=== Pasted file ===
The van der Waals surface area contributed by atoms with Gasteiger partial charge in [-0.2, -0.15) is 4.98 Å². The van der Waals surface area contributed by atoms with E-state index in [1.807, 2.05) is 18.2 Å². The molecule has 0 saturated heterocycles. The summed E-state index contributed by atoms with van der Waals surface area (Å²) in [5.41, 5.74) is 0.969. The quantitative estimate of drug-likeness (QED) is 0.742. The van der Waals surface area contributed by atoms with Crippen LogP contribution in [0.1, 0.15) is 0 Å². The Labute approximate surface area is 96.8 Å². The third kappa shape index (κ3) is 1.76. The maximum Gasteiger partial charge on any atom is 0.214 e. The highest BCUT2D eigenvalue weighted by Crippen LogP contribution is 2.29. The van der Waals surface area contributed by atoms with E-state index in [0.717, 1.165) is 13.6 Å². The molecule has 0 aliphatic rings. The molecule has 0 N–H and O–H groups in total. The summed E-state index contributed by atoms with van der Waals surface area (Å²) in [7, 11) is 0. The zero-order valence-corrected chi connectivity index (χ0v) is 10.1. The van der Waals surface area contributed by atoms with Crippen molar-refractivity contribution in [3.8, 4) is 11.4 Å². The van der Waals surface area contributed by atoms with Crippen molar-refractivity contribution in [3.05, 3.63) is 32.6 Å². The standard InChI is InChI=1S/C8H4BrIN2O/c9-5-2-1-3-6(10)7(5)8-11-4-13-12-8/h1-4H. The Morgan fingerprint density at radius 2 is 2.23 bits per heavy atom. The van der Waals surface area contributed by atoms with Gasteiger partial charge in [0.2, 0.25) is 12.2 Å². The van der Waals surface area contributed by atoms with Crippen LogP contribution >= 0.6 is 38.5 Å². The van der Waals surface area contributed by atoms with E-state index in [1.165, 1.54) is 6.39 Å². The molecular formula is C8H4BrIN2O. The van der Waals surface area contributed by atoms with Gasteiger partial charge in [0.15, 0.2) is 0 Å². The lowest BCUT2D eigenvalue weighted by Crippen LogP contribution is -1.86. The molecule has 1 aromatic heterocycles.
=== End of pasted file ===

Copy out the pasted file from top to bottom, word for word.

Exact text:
The van der Waals surface area contributed by atoms with Gasteiger partial charge in [-0.2, -0.15) is 4.98 Å². The van der Waals surface area contributed by atoms with E-state index in [1.807, 2.05) is 18.2 Å². The molecule has 0 saturated heterocycles. The summed E-state index contributed by atoms with van der Waals surface area (Å²) in [5.41, 5.74) is 0.969. The quantitative estimate of drug-likeness (QED) is 0.742. The van der Waals surface area contributed by atoms with Crippen LogP contribution in [0.1, 0.15) is 0 Å². The Labute approximate surface area is 96.8 Å². The third kappa shape index (κ3) is 1.76. The maximum Gasteiger partial charge on any atom is 0.214 e. The highest BCUT2D eigenvalue weighted by Crippen LogP contribution is 2.29. The van der Waals surface area contributed by atoms with E-state index in [0.717, 1.165) is 13.6 Å². The molecule has 0 aliphatic rings. The molecule has 0 N–H and O–H groups in total. The summed E-state index contributed by atoms with van der Waals surface area (Å²) in [7, 11) is 0. The zero-order valence-corrected chi connectivity index (χ0v) is 10.1. The van der Waals surface area contributed by atoms with Crippen molar-refractivity contribution in [3.8, 4) is 11.4 Å². The van der Waals surface area contributed by atoms with Crippen molar-refractivity contribution in [3.05, 3.63) is 32.6 Å². The standard InChI is InChI=1S/C8H4BrIN2O/c9-5-2-1-3-6(10)7(5)8-11-4-13-12-8/h1-4H. The Morgan fingerprint density at radius 2 is 2.23 bits per heavy atom. The van der Waals surface area contributed by atoms with Gasteiger partial charge in [0.2, 0.25) is 12.2 Å². The van der Waals surface area contributed by atoms with Crippen LogP contribution >= 0.6 is 38.5 Å². The van der Waals surface area contributed by atoms with E-state index in [1.165, 1.54) is 6.39 Å². The molecular formula is C8H4BrIN2O. The van der Waals surface area contributed by atoms with Gasteiger partial charge in [0.15, 0.2) is 0 Å². The lowest BCUT2D eigenvalue weighted by Crippen LogP contribution is -1.86. The molecule has 1 aromatic heterocycles.